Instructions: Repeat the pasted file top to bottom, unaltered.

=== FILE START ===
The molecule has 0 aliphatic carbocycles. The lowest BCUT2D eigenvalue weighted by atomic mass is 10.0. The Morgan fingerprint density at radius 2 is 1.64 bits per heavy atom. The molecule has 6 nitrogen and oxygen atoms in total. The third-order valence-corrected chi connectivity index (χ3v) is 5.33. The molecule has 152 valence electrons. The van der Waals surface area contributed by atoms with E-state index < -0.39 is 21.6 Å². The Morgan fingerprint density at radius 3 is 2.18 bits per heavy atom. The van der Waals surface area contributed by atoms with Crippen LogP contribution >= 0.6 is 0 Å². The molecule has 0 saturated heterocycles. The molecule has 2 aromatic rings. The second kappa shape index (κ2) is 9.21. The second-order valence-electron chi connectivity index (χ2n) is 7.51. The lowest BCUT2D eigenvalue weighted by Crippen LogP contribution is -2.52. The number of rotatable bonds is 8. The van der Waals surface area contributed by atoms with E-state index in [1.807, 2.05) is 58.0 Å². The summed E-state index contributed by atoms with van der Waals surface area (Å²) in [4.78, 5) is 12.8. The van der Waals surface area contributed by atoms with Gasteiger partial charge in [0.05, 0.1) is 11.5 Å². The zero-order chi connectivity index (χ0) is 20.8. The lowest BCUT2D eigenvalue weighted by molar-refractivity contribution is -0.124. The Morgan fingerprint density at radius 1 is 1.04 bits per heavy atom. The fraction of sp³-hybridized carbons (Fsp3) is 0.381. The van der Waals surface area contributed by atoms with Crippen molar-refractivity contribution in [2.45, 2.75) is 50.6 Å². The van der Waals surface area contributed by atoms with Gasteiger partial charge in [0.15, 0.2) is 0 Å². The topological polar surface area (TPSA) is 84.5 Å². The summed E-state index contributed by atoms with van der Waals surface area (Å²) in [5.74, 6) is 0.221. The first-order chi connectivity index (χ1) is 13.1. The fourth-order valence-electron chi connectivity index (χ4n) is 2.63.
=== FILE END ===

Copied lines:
The molecule has 0 aliphatic carbocycles. The lowest BCUT2D eigenvalue weighted by atomic mass is 10.0. The Morgan fingerprint density at radius 2 is 1.64 bits per heavy atom. The molecule has 6 nitrogen and oxygen atoms in total. The third-order valence-corrected chi connectivity index (χ3v) is 5.33. The molecule has 152 valence electrons. The van der Waals surface area contributed by atoms with E-state index < -0.39 is 21.6 Å². The Morgan fingerprint density at radius 3 is 2.18 bits per heavy atom. The van der Waals surface area contributed by atoms with Crippen LogP contribution >= 0.6 is 0 Å². The molecule has 0 saturated heterocycles. The molecule has 2 aromatic rings. The second kappa shape index (κ2) is 9.21. The second-order valence-electron chi connectivity index (χ2n) is 7.51. The lowest BCUT2D eigenvalue weighted by Crippen LogP contribution is -2.52. The number of rotatable bonds is 8. The van der Waals surface area contributed by atoms with E-state index in [1.807, 2.05) is 58.0 Å². The summed E-state index contributed by atoms with van der Waals surface area (Å²) in [4.78, 5) is 12.8. The van der Waals surface area contributed by atoms with Gasteiger partial charge in [0.05, 0.1) is 11.5 Å². The zero-order chi connectivity index (χ0) is 20.8. The lowest BCUT2D eigenvalue weighted by molar-refractivity contribution is -0.124. The Morgan fingerprint density at radius 1 is 1.04 bits per heavy atom. The fraction of sp³-hybridized carbons (Fsp3) is 0.381. The van der Waals surface area contributed by atoms with Crippen molar-refractivity contribution in [2.45, 2.75) is 50.6 Å². The van der Waals surface area contributed by atoms with Gasteiger partial charge in [0.15, 0.2) is 0 Å². The topological polar surface area (TPSA) is 84.5 Å². The summed E-state index contributed by atoms with van der Waals surface area (Å²) in [5.74, 6) is 0.221. The first-order chi connectivity index (χ1) is 13.1. The fourth-order valence-electron chi connectivity index (χ4n) is 2.63.